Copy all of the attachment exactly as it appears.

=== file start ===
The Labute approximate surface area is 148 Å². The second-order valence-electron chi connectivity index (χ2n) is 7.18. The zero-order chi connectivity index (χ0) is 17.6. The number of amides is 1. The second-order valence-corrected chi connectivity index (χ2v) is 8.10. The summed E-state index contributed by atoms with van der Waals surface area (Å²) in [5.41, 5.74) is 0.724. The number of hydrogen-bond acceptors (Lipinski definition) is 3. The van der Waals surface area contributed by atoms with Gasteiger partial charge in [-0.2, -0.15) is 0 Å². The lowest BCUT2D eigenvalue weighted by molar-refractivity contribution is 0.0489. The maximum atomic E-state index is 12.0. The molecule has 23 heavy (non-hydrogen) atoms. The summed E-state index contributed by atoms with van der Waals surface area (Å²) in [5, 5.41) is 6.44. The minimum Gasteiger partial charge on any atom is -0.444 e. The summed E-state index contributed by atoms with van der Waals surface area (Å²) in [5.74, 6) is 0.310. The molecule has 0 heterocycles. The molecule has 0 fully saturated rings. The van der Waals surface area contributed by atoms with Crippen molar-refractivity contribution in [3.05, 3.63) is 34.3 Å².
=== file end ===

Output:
The Labute approximate surface area is 148 Å². The second-order valence-electron chi connectivity index (χ2n) is 7.18. The zero-order chi connectivity index (χ0) is 17.6. The number of amides is 1. The second-order valence-corrected chi connectivity index (χ2v) is 8.10. The summed E-state index contributed by atoms with van der Waals surface area (Å²) in [5.41, 5.74) is 0.724. The number of hydrogen-bond acceptors (Lipinski definition) is 3. The van der Waals surface area contributed by atoms with Gasteiger partial charge in [-0.2, -0.15) is 0 Å². The lowest BCUT2D eigenvalue weighted by molar-refractivity contribution is 0.0489. The maximum atomic E-state index is 12.0. The molecule has 23 heavy (non-hydrogen) atoms. The summed E-state index contributed by atoms with van der Waals surface area (Å²) in [5, 5.41) is 6.44. The minimum Gasteiger partial charge on any atom is -0.444 e. The summed E-state index contributed by atoms with van der Waals surface area (Å²) in [5.74, 6) is 0.310. The molecule has 0 heterocycles. The molecule has 0 fully saturated rings. The van der Waals surface area contributed by atoms with Crippen molar-refractivity contribution in [3.05, 3.63) is 34.3 Å².